The statute of limitations having been pleaded, the burden was on the plaintiff to show that his cause of action against the defendant accrued within three years prior to the institution of the suit. Southerland v. Crump, 199 N. C., 111, 153 S. E., 845; Phillips v. Penland, 196 N. C., 425, 147 S. E., 731; Rankin v. Oates, 183 N. C., 517, 112 S. E., 32; Marks v. McLeod, 203 N. C., 257, 165 S. E., 693; Aldridge v. Dixon, 205 N. C., 480, 171 S. E., 777.
While the plaintiff could not have brought and maintained his action until some injury to his property had occurred by reason of the alleged negligent acts or omissions of duty of the defendant, it does not follow that the time of the injury marks the beginning point of the running of the statute of limitations.
Logically speaking, in a matter of tort at least, it takes both the negligent act or omission of duty, and the resultant injury, to constitute a cause of action; but since these may be widely separated in point of time, a closer analysis may be necessary in applying the statute of limitations. Whatever definition of “cause of action” may be adopted (see 1 Am. Jur., p. 404, sec. 2), and whatever distinction may be made between the “right of action” and “cause of action,” it seems clear that in a case of this sort both reason and authority require that the running of the statute must be computed from the time of the wrongful act or omission from which the injury resulted. Mobley v. Murray County, 178 Ga., 388, 173 S. E., 680. If we view the negligence or wrongful conduct complained of as a continuing omission of duty toward the plaintiff in permitting the logs, laps, and trestles to remain in the condition described, and a source of probable injury to plaintiff’s land by causing obstructions in the river and consequent overflow, in order to repel the bar of the statute of limitations it must affirmatively appear from the evidence that these conditions were under control of the defendant, and the breach of duty with reference thereto had taken place some time within the period of three years preceding the injury. O. S., 441.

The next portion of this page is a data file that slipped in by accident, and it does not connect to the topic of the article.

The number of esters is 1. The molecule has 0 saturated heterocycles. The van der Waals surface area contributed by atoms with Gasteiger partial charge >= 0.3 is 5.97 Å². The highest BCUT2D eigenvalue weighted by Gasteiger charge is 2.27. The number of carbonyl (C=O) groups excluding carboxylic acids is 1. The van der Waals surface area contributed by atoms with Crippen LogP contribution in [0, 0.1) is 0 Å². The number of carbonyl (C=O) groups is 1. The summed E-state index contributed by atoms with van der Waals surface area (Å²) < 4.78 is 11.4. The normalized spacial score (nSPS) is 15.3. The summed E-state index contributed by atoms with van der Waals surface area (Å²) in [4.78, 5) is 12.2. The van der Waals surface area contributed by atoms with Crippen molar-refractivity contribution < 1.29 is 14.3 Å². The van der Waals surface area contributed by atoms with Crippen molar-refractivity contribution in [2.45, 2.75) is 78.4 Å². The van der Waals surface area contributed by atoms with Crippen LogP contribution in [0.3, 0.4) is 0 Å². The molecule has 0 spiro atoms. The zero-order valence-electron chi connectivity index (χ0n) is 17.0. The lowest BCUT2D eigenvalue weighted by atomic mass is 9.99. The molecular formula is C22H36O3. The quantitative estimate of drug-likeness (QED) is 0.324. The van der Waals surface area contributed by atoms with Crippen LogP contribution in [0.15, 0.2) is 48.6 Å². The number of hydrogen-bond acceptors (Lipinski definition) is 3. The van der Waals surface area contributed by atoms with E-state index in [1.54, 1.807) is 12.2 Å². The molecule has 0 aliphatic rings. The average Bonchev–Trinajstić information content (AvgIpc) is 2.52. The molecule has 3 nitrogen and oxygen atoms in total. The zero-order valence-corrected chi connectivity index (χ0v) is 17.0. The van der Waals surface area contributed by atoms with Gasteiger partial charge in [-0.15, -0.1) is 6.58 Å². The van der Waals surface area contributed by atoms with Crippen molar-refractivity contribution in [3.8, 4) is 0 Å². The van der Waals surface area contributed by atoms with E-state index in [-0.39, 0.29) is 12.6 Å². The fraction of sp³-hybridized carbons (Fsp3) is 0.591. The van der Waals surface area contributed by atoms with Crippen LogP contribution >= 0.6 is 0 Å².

The law will not permit recovery for negligence which has become a fait accompli at a remote time not within the statutory period, although injury may result from it within the period of limitation; nor will the fact that defendant failed to remedy conditions out of which plaintiff might have been damaged, but which conditions had passed *312beyond bis control more tban three years prior to plaintiff’s injury, be attributed to him as an omission of legal duty.
In this case, considering the evidence in its most favorable light to plaintiff, it does not affirmatively appear that the acts complained of— at least those to which plaintiff’s injury under the evidence might have been attributable — had taken place within the three years prior to the institution of the suit; and if we should consider the leaving of the logs and laps and trestles in the condition described in the evidence in the aspect of a continuing omission of duty, plaintiff has not produced any evidence tending to show that the defendant had any further connection by way of ownership or lease with the premises or any circumstances from which control of these conditions at the time of plaintiff’s injury or within the statutory period during which his cause of action must have accrued, might be inferred and thus repel the bar of the statute.
Under these circumstances, we need not inquire into the legal aspects of the controversy between the parties as to whether the evidence is sufficient to show negligence or wrongful conduct on the part of the defendant as the proximate cause of plaintiff’s injury and damage.
The judgment of the court below is